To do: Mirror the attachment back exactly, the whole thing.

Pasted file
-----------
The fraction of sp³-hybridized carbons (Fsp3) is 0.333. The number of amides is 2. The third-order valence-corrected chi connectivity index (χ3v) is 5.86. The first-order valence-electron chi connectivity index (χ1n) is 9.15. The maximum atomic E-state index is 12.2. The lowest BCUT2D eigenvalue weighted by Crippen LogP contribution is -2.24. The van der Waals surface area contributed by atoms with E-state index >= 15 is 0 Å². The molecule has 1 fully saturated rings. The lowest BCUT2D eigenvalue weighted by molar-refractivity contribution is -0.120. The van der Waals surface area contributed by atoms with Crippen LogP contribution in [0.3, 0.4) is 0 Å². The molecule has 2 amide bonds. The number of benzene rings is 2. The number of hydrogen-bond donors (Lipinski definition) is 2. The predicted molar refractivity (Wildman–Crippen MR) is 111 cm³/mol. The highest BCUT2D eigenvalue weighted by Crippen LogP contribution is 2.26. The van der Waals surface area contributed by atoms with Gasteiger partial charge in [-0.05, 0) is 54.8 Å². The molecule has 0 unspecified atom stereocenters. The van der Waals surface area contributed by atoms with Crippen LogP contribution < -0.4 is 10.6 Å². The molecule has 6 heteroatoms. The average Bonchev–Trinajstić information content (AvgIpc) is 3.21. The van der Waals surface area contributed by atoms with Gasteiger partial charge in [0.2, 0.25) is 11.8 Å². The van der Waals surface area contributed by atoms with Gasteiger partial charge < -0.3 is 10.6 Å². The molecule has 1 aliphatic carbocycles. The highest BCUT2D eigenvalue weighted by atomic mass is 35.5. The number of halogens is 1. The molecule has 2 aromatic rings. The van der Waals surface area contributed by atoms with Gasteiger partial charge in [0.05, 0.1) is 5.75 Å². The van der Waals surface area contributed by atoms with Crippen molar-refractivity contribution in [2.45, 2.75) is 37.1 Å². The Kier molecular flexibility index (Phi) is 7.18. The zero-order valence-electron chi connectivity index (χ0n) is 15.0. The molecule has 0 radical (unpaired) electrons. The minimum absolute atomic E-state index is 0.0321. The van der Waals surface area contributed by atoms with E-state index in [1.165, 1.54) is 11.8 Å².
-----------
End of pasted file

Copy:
The fraction of sp³-hybridized carbons (Fsp3) is 0.333. The number of amides is 2. The third-order valence-corrected chi connectivity index (χ3v) is 5.86. The first-order valence-electron chi connectivity index (χ1n) is 9.15. The maximum atomic E-state index is 12.2. The lowest BCUT2D eigenvalue weighted by Crippen LogP contribution is -2.24. The van der Waals surface area contributed by atoms with E-state index >= 15 is 0 Å². The molecule has 1 fully saturated rings. The lowest BCUT2D eigenvalue weighted by molar-refractivity contribution is -0.120. The van der Waals surface area contributed by atoms with Crippen LogP contribution in [0.3, 0.4) is 0 Å². The molecule has 2 amide bonds. The number of benzene rings is 2. The number of hydrogen-bond donors (Lipinski definition) is 2. The predicted molar refractivity (Wildman–Crippen MR) is 111 cm³/mol. The highest BCUT2D eigenvalue weighted by Crippen LogP contribution is 2.26. The van der Waals surface area contributed by atoms with Gasteiger partial charge in [-0.05, 0) is 54.8 Å². The molecule has 0 unspecified atom stereocenters. The van der Waals surface area contributed by atoms with Crippen LogP contribution < -0.4 is 10.6 Å². The molecule has 6 heteroatoms. The average Bonchev–Trinajstić information content (AvgIpc) is 3.21. The van der Waals surface area contributed by atoms with Gasteiger partial charge in [0.2, 0.25) is 11.8 Å². The van der Waals surface area contributed by atoms with Gasteiger partial charge < -0.3 is 10.6 Å². The molecule has 1 aliphatic carbocycles. The highest BCUT2D eigenvalue weighted by atomic mass is 35.5. The number of halogens is 1. The molecule has 2 aromatic rings. The van der Waals surface area contributed by atoms with Gasteiger partial charge in [0.05, 0.1) is 5.75 Å². The van der Waals surface area contributed by atoms with Crippen molar-refractivity contribution in [2.45, 2.75) is 37.1 Å². The Kier molecular flexibility index (Phi) is 7.18. The zero-order valence-electron chi connectivity index (χ0n) is 15.0. The molecule has 0 radical (unpaired) electrons. The minimum absolute atomic E-state index is 0.0321. The van der Waals surface area contributed by atoms with E-state index in [1.165, 1.54) is 11.8 Å².